We told his stories. Made speeches and read poetry. Played his music. (There was that voice again. His voice.) And in honoring and celebrating Jason’s memory, we honored and celebrated our own memories, too. No more dismissing it as meaningless adolescent drama / stupidity / naivety / grandiosity / whatever. We were here. This mattered. Attention: paid.

And then…

Back to Seattle. Back to school, where there is a new job with the same wonderful teacher I worked for last year, and a classroom to get ready for our new students. Back home, to my children and husband and new kittens. Back home to finish out a beautiful summer. And to start again, with all the good and the bad and the old and the new inextricably, lovingly, hopelessly tangled.


Observations of a Crazy World said...

I am touched by your blog. It is often funny how things happen the way they do. I have been following your blog for awhile - but haven't really had time to catch up on my reading until this morning.

A week ago I lost a friend to suicide - a friend that I too had let slip through the cracks of life (family, work, etc.). Although I was very angry with him for his choice, once the grieving started it was hard to stop.

But then the gang was together again. Telling stories, sharing life and laughing. I miss him very much but it was a touch point to remember to take the time, to make the time. To not only honor old memories, but make some new ones as well.

I am sorry for your loss.

Trisha said...

Your way with words is so profound. Reading things like this is hard for me, because it triggers my own flood of memories and losses, but your power in a few sentences is something I had to mention.

Great post.

guest said...

Hi there,

I found your blog after following a link from a Wallyhood discussion thread. Last night I spent quite a long time reading all your posts about your son, who sounds quite a bit like my own troubled boy. He just started kindergarten last month (language immersion - gah!!), and things are not going well. I am devastated and not coping very well. Reading your blog last night, I cried and cried, mostly with relief to know that someone has gone through this before. ...Someone who has probably stood in line behind me at Irwins more than once. It seems like everyone I know has kids who love school and are doing beautifully. Yesterday I dropped my son off in his classroom after a doctor's appointment, and the sight of 27 children sitting in perfect formation on the rug -- legs crossed, hands folded neatly and still in laps, eyes focused on the teacher -- felt like a punch to the stomach.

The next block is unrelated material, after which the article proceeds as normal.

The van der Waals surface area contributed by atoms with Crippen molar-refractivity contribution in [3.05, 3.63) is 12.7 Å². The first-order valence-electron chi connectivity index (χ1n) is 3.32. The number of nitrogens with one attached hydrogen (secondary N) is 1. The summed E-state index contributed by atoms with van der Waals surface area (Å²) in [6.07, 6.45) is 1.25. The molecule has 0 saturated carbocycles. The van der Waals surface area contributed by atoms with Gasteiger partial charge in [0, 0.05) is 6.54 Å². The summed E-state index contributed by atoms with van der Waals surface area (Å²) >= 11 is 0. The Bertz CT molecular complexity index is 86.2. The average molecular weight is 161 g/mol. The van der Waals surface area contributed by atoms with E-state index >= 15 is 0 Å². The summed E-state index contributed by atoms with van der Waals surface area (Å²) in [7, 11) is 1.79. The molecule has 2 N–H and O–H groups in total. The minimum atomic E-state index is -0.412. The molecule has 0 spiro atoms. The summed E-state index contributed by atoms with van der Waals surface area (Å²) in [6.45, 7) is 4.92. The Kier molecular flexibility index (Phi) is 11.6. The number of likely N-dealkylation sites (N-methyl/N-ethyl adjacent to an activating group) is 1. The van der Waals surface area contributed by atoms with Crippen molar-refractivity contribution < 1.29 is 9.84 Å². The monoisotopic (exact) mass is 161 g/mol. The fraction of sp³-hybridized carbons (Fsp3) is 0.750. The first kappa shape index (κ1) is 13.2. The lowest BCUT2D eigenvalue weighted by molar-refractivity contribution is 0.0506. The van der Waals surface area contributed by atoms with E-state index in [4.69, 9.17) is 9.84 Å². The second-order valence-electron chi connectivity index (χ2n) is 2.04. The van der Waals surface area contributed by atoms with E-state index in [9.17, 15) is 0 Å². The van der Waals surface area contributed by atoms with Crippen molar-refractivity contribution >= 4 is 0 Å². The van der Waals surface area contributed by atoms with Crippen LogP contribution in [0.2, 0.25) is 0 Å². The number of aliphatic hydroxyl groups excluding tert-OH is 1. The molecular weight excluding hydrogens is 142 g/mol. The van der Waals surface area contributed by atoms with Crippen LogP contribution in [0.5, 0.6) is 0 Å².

Reading your stories helped me realize that I desperately need to find a support system, before I self-destruct. Do you have a recommendations for moms groups open to people struggling with behavioral problems? My partner and I have been blind-sided by all of this because our kid has been a very easy and sweet kid most of his life, until he started acting out at preschool a few months ago. Boredom, the teachers claimed, so we swept it under the rug and held our breath at the start of kindergarten. Now that it's clear that we have a real problem, we are reeling. My partner copes by shutting down a bit -- when he comes home from a stressful day at work, he doesn't want to hear about our son's problems of the day or hash out theories with me. Do you have any recommendations?

I'll stop here because I don't know if this message will get to you and it makes me sad just to talk about all this... thank you.

Floor Pie said...

Hi "guest,"
Thank you so much for getting in touch with me. Sending you a virtual high five right now.

You are NOT alone! I don't know of any organized parents' groups other than Seattle's Special Education PTSA and SEAAC (another SpEd rights group whose full name escapes me at the moment). But parents like us are out there, and those organizations are a good place to start meeting them.

I highly recommend checking out the book Shut Up About Your Perfect Kid! and the Facebook group of the same name. Great community there.

Hang in there. It really, truly does get better!